The National Institute of Standards and Technology (NIST) is trying to help.
Cloud computing is a transformative delivery model that is changing the way technology vendors, distributors, resellers, and consumers think about, approach, and implement IT systems. What exactly "the cloud" is remains a matter of debate, as there are more than two dozen definitions for cloud computing. Further, how the cloud is applied to the conventional IT channel is relatively uncharted and may ultimately prove difficult to pin down.
Escaping the cloud is almost impossible. Cloud computing is transforming the way technology vendors produce and distribute their products, as well as the way enterprises and SMB organizations consume technology. The cloud revolution is more than just "Webifying" applications. It is a fundamental shift to a new IT architecture grounded in broad availability, multi-tenancy, shared resources, and dynamic capacity. It's about changing the entire cost structure of technology from a capital expense to a recurring operational expense. And it's making technology more accessible, productive, and affordable. And that is driving its rapid adoption.
Cloud computing has morphed from a relatively limited set of Web-based services to a full gamut of business products and models. According to Gartner, the cloud computing marketplace will grow from $46.4 billion in 2008 to more than $150 billion by 2013. Gartner has also publicly predicted that 20 percent of all businesses will own no IT infrastructure by 2012 as they will have been completely transformed into near-total cloud consumers. The hype around cloud computing continues to escalate, making it increasingly difficult to separate the marketing buzz from the true implementations of technology and services via the Internet. Nearly any application or service remotely attached to the Internet is now taking on the cloud as both a descriptor and value proposition. My organization has found that 59 percent of end users and 64 percent of the channel say that cloud computing needs clearer definitions. This is not surprising.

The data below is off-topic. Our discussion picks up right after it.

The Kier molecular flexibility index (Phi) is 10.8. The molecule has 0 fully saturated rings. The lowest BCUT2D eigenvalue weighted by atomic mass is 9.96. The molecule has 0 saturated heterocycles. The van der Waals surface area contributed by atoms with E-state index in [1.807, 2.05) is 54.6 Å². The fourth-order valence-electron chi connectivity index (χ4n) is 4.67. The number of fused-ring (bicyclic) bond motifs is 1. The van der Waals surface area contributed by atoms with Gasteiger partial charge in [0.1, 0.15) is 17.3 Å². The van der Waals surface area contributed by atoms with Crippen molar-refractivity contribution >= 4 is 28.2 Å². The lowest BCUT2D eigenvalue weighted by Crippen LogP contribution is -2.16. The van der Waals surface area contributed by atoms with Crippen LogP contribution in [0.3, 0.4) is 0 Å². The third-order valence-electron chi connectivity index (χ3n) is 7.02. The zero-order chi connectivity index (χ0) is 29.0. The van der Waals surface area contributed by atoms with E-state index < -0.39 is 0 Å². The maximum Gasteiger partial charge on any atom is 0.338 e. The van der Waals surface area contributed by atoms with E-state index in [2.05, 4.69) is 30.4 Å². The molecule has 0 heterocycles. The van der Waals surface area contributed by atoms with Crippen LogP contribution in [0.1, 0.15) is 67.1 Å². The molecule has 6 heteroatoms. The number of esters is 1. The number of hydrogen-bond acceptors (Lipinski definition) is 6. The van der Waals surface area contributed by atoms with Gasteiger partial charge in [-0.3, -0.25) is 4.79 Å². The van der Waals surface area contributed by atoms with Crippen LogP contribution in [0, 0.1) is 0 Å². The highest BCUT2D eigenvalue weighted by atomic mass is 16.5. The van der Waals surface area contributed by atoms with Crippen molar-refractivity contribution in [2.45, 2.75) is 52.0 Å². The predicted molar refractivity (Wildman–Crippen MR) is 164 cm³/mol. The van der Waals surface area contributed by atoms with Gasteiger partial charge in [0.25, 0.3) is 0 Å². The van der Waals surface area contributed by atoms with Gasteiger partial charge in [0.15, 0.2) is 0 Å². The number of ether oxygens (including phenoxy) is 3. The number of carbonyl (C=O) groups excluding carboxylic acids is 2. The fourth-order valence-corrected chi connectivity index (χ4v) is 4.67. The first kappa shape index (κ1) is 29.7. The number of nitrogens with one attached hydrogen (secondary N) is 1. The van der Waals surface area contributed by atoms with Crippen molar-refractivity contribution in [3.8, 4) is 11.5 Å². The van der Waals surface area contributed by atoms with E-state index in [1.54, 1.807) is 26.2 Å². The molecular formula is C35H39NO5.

Defining cloud computing is more than an academic exercise; it's a matter of drafting parameters of understanding among marketplace constituents that produce, support, and consume cloud-based services. Creating this shared business and technical vocabulary helps promote effective commerce among all entities in the cloud computing supply chain. Through clear and concise definitions, producers and consumers of services can develop business strategies, implementation plans, business models, and performance metrics for maximizing the potential of a revolutionary delivery system.
Numerous, often competing definitions for cloud computing exist. Most do a fine job of framing what many consider the core tenets of cloud computing, yet our recent survey found only 24 percent of end users and 29 percent of the channel believe the existing definitions are sufficient. And even these constituents say that the existing definitions are not consistent. But let's turn to the leading and most generally accepted definition. It is the one developed by the National Institute of Standards and Technology (NIST), which provides for the essential elements and characteristics of the medium: